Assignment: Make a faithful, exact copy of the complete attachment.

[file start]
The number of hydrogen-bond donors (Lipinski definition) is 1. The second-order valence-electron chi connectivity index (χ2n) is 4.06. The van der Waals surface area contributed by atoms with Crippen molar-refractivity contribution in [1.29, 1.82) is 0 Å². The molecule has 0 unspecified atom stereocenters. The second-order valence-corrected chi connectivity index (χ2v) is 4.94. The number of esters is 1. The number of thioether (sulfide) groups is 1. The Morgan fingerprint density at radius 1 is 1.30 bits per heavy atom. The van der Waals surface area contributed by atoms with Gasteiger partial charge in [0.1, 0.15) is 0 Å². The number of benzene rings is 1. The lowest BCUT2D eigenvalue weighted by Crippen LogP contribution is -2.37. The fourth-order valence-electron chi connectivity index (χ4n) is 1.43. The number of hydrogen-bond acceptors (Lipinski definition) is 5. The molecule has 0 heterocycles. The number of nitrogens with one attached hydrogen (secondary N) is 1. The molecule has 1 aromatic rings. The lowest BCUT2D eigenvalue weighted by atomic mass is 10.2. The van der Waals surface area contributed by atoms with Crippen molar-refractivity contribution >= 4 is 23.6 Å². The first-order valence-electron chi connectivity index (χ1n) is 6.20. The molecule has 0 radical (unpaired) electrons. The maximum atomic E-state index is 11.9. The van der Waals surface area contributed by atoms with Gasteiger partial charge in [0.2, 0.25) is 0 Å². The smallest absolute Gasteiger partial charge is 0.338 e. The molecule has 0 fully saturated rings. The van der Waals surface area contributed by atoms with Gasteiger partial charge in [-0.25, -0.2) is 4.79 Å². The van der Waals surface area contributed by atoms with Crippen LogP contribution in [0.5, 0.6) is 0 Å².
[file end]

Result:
The number of hydrogen-bond donors (Lipinski definition) is 1. The second-order valence-electron chi connectivity index (χ2n) is 4.06. The van der Waals surface area contributed by atoms with Crippen molar-refractivity contribution in [1.29, 1.82) is 0 Å². The molecule has 0 unspecified atom stereocenters. The second-order valence-corrected chi connectivity index (χ2v) is 4.94. The number of esters is 1. The number of thioether (sulfide) groups is 1. The Morgan fingerprint density at radius 1 is 1.30 bits per heavy atom. The van der Waals surface area contributed by atoms with Gasteiger partial charge in [0.1, 0.15) is 0 Å². The number of benzene rings is 1. The lowest BCUT2D eigenvalue weighted by Crippen LogP contribution is -2.37. The fourth-order valence-electron chi connectivity index (χ4n) is 1.43. The number of hydrogen-bond acceptors (Lipinski definition) is 5. The molecule has 0 heterocycles. The number of nitrogens with one attached hydrogen (secondary N) is 1. The molecule has 1 aromatic rings. The lowest BCUT2D eigenvalue weighted by atomic mass is 10.2. The van der Waals surface area contributed by atoms with Crippen molar-refractivity contribution >= 4 is 23.6 Å². The first-order valence-electron chi connectivity index (χ1n) is 6.20. The molecule has 0 radical (unpaired) electrons. The maximum atomic E-state index is 11.9. The van der Waals surface area contributed by atoms with Gasteiger partial charge in [0.2, 0.25) is 0 Å². The smallest absolute Gasteiger partial charge is 0.338 e. The molecule has 0 fully saturated rings. The van der Waals surface area contributed by atoms with Gasteiger partial charge in [-0.25, -0.2) is 4.79 Å². The van der Waals surface area contributed by atoms with Crippen LogP contribution in [0.5, 0.6) is 0 Å².